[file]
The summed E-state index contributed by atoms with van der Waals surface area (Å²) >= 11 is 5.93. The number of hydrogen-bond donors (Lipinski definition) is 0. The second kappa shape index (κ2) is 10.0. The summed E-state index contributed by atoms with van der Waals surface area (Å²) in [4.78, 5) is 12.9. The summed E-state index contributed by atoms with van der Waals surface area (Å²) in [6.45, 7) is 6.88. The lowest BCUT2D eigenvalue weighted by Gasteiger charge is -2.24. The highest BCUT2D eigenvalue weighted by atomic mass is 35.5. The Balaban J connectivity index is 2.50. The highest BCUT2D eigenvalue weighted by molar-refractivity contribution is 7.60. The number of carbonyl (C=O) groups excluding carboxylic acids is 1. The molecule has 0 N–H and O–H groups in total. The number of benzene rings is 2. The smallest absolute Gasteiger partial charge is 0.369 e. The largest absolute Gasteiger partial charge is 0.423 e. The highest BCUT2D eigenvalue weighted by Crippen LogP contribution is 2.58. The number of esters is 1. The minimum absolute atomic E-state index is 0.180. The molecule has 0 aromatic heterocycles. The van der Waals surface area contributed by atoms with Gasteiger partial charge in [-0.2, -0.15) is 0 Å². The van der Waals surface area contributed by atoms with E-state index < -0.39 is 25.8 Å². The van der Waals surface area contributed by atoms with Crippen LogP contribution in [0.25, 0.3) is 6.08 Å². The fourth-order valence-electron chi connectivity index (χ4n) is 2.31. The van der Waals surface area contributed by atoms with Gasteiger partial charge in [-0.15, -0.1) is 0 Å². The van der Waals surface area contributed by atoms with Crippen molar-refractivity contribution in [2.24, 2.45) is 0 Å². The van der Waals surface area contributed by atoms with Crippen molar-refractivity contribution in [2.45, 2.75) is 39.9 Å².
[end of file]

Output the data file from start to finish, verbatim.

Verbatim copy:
The summed E-state index contributed by atoms with van der Waals surface area (Å²) >= 11 is 5.93. The number of hydrogen-bond donors (Lipinski definition) is 0. The second kappa shape index (κ2) is 10.0. The summed E-state index contributed by atoms with van der Waals surface area (Å²) in [4.78, 5) is 12.9. The summed E-state index contributed by atoms with van der Waals surface area (Å²) in [6.45, 7) is 6.88. The lowest BCUT2D eigenvalue weighted by Gasteiger charge is -2.24. The highest BCUT2D eigenvalue weighted by atomic mass is 35.5. The Balaban J connectivity index is 2.50. The highest BCUT2D eigenvalue weighted by molar-refractivity contribution is 7.60. The number of carbonyl (C=O) groups excluding carboxylic acids is 1. The molecule has 0 N–H and O–H groups in total. The number of benzene rings is 2. The smallest absolute Gasteiger partial charge is 0.369 e. The largest absolute Gasteiger partial charge is 0.423 e. The highest BCUT2D eigenvalue weighted by Crippen LogP contribution is 2.58. The number of esters is 1. The minimum absolute atomic E-state index is 0.180. The molecule has 0 aromatic heterocycles. The van der Waals surface area contributed by atoms with Gasteiger partial charge in [-0.2, -0.15) is 0 Å². The van der Waals surface area contributed by atoms with E-state index < -0.39 is 25.8 Å². The van der Waals surface area contributed by atoms with Crippen LogP contribution in [0.25, 0.3) is 6.08 Å². The fourth-order valence-electron chi connectivity index (χ4n) is 2.31. The van der Waals surface area contributed by atoms with Gasteiger partial charge in [-0.15, -0.1) is 0 Å². The van der Waals surface area contributed by atoms with Crippen molar-refractivity contribution in [2.24, 2.45) is 0 Å². The van der Waals surface area contributed by atoms with Crippen molar-refractivity contribution in [2.45, 2.75) is 39.9 Å².